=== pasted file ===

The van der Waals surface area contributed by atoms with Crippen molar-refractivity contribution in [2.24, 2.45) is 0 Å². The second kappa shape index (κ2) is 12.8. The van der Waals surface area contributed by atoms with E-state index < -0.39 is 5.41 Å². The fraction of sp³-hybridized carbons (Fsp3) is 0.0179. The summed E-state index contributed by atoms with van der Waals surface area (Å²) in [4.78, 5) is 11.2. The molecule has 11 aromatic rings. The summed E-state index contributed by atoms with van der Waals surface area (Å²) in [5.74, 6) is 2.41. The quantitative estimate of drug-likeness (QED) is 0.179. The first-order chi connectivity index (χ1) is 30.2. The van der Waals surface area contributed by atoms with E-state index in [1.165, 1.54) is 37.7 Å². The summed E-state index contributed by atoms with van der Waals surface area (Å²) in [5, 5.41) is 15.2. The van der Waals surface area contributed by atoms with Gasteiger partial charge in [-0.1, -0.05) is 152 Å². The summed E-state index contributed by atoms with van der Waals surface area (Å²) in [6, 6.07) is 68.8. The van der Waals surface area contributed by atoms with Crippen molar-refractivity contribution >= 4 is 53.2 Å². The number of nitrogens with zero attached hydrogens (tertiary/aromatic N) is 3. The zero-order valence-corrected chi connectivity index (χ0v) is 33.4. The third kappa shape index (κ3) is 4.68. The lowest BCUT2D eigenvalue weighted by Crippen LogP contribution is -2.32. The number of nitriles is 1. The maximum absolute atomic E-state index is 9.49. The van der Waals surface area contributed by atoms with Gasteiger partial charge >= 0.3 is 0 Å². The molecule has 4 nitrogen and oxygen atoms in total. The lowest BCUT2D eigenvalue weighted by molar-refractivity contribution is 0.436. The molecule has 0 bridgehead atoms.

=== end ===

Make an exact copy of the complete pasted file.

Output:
The van der Waals surface area contributed by atoms with Crippen molar-refractivity contribution in [2.24, 2.45) is 0 Å². The second kappa shape index (κ2) is 12.8. The van der Waals surface area contributed by atoms with E-state index < -0.39 is 5.41 Å². The fraction of sp³-hybridized carbons (Fsp3) is 0.0179. The summed E-state index contributed by atoms with van der Waals surface area (Å²) in [4.78, 5) is 11.2. The molecule has 11 aromatic rings. The summed E-state index contributed by atoms with van der Waals surface area (Å²) in [5.74, 6) is 2.41. The quantitative estimate of drug-likeness (QED) is 0.179. The first-order chi connectivity index (χ1) is 30.2. The van der Waals surface area contributed by atoms with E-state index in [1.165, 1.54) is 37.7 Å². The summed E-state index contributed by atoms with van der Waals surface area (Å²) in [5, 5.41) is 15.2. The van der Waals surface area contributed by atoms with Gasteiger partial charge in [-0.1, -0.05) is 152 Å². The summed E-state index contributed by atoms with van der Waals surface area (Å²) in [6, 6.07) is 68.8. The van der Waals surface area contributed by atoms with Crippen molar-refractivity contribution >= 4 is 53.2 Å². The number of nitrogens with zero attached hydrogens (tertiary/aromatic N) is 3. The zero-order valence-corrected chi connectivity index (χ0v) is 33.4. The third kappa shape index (κ3) is 4.68. The lowest BCUT2D eigenvalue weighted by Crippen LogP contribution is -2.32. The number of nitriles is 1. The maximum absolute atomic E-state index is 9.49. The van der Waals surface area contributed by atoms with Gasteiger partial charge >= 0.3 is 0 Å². The molecule has 4 nitrogen and oxygen atoms in total. The lowest BCUT2D eigenvalue weighted by molar-refractivity contribution is 0.436. The molecule has 0 bridgehead atoms.